Scientific name: Populus candicans, Populus nigra, Populus balsamifer, Populus gileadensis.

Common names: American Balm of Gilead, Balm of Gilead Buds, Balsam Polar, Mecca Balsam, Poplar

Ayurvedic names:

Chinese names:

Bangladesh names:

Arabic names:    بلسم جلعاد (balsam jal’ad)

Rain Forest names:

Family: Salicaceae

Approximate number of species known:

Common parts used: Bud, bark, leaf



Height: 30 to 100 feet

Actions: Expectorant, antiseptic, vulnerary, pectoral

Known Constituents: Oleo-resin, salicin

Constituents Explained:


These are deciduous trees with a generally pleasing fragrance.  It grow to seventy or eighty feet, producing heart-shaped or oval leaves and sticky, resinous buds. There are both European and North American varieties which are now naturalized in many areas of the world. The buds and the bark are collected in spring for medicinal use.

Traditional Use:

It is used for sore throats, dry irritable coughs, bronchitits, and other respiratory ailments. 

The ointment and lotion application to the chest are shorten the duration of colds and flu.

It is applied as salves to scrapes, small wounds, chronic skin ulcers, infected wounds, chapped and itchy skin, sunburn, chilblains, frostbite and hemorrhoids.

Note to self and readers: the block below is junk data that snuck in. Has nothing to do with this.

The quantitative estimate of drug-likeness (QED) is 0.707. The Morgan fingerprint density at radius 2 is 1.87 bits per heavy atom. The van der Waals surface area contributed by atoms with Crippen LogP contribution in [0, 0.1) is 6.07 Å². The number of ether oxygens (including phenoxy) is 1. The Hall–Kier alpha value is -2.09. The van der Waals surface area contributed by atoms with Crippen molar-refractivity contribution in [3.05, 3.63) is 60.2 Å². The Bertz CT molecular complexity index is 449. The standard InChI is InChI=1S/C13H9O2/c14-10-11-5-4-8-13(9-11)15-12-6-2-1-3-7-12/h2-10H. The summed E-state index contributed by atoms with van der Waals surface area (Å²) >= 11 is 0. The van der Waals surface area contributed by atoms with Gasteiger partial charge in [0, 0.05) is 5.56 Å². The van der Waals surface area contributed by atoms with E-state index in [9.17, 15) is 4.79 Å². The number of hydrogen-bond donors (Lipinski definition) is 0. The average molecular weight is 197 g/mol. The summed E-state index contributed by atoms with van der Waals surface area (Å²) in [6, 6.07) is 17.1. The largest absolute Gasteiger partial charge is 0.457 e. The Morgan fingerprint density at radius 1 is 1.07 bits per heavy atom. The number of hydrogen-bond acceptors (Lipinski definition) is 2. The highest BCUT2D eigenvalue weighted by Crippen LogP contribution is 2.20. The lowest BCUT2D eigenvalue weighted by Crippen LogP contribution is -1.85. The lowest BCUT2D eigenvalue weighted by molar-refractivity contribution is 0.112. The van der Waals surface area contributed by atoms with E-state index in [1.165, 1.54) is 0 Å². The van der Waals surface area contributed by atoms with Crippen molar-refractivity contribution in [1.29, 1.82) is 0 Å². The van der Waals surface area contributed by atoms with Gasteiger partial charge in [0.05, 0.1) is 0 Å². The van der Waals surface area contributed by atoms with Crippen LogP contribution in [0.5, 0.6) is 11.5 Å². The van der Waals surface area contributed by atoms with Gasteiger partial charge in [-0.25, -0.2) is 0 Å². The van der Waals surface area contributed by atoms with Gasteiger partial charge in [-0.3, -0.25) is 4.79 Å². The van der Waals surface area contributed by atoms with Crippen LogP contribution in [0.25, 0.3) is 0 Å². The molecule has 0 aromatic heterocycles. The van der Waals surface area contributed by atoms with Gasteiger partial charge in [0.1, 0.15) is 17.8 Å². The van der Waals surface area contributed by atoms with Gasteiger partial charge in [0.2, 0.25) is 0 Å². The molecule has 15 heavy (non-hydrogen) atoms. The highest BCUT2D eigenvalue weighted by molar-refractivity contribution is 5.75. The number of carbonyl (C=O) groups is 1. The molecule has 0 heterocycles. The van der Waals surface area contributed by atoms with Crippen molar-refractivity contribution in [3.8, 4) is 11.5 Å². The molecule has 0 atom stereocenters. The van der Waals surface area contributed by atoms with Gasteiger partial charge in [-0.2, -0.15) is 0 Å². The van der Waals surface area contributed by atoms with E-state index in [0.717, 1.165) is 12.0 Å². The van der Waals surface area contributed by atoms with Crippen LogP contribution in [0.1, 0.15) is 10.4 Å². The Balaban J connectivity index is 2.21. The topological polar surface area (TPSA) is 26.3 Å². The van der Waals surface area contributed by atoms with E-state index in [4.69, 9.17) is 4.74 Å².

It helps relieve arthritis and rheumatism, fevers, anorexia, diarrhea, symptoms of irritable bowel, urinary tract infection.

The bark and leaves are used to treat prostate enlargement.

(Used internally to sooth mucous membranes especially through the respiratory system.  

Externally it is used for inflammation. Sometimes the buds are boiled in olive oil and placed at room temperature to heal wounds and bruises.)

Clinical Studies:

It is reported that there is a fungicidal activity of aqueous extracts from the bark of Populus species. In the laboratory, the bark of Populus candicans has been studied in more detail. It was found to contain several compounds of low fungistatic activity such as pyrocatechol, salicin, saligenin and salicylic acid derivatives, whereas the test results revealed that substances of relatively high activity were also present. 


Klopping HL, Van Der Kerk JGM. “Antifungal Agents From The Bark Of Populus Candicans.”